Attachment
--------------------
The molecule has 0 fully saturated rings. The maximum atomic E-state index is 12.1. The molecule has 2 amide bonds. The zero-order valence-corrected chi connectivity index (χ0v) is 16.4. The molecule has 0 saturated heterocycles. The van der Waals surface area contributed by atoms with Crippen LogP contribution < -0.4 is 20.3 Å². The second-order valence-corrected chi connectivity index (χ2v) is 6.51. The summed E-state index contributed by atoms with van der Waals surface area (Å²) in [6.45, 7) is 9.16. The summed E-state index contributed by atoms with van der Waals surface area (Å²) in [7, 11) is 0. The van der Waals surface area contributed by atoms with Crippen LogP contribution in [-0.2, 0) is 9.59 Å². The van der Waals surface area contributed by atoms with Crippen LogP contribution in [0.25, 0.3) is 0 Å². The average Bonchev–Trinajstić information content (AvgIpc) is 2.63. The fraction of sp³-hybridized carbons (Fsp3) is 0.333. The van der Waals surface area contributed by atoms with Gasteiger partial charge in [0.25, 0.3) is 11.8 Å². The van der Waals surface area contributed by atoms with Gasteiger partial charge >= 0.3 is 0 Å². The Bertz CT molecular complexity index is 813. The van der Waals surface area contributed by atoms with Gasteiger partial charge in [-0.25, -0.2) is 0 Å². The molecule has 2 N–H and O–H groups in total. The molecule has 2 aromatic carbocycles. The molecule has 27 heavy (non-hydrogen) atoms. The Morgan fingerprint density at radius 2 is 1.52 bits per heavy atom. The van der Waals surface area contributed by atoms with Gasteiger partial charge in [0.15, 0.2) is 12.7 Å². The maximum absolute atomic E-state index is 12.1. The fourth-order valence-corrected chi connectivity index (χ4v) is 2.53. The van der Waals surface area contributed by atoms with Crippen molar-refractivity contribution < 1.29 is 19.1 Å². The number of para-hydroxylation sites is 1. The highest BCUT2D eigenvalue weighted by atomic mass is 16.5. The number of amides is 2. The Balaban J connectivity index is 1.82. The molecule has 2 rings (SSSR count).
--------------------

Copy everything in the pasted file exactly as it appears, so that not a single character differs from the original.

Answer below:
The molecule has 0 fully saturated rings. The maximum atomic E-state index is 12.1. The molecule has 2 amide bonds. The zero-order valence-corrected chi connectivity index (χ0v) is 16.4. The molecule has 0 saturated heterocycles. The van der Waals surface area contributed by atoms with Crippen LogP contribution < -0.4 is 20.3 Å². The second-order valence-corrected chi connectivity index (χ2v) is 6.51. The summed E-state index contributed by atoms with van der Waals surface area (Å²) in [6.45, 7) is 9.16. The summed E-state index contributed by atoms with van der Waals surface area (Å²) in [7, 11) is 0. The van der Waals surface area contributed by atoms with Crippen LogP contribution in [-0.2, 0) is 9.59 Å². The van der Waals surface area contributed by atoms with Crippen LogP contribution in [0.25, 0.3) is 0 Å². The average Bonchev–Trinajstić information content (AvgIpc) is 2.63. The fraction of sp³-hybridized carbons (Fsp3) is 0.333. The van der Waals surface area contributed by atoms with Gasteiger partial charge in [0.25, 0.3) is 11.8 Å². The van der Waals surface area contributed by atoms with Gasteiger partial charge >= 0.3 is 0 Å². The Bertz CT molecular complexity index is 813. The van der Waals surface area contributed by atoms with Gasteiger partial charge in [-0.25, -0.2) is 0 Å². The molecule has 2 N–H and O–H groups in total. The molecule has 2 aromatic carbocycles. The molecule has 27 heavy (non-hydrogen) atoms. The Morgan fingerprint density at radius 2 is 1.52 bits per heavy atom. The van der Waals surface area contributed by atoms with Gasteiger partial charge in [0.15, 0.2) is 12.7 Å². The maximum absolute atomic E-state index is 12.1. The fourth-order valence-corrected chi connectivity index (χ4v) is 2.53. The van der Waals surface area contributed by atoms with Crippen molar-refractivity contribution < 1.29 is 19.1 Å². The number of para-hydroxylation sites is 1. The highest BCUT2D eigenvalue weighted by atomic mass is 16.5. The number of amides is 2. The Balaban J connectivity index is 1.82. The molecule has 2 rings (SSSR count).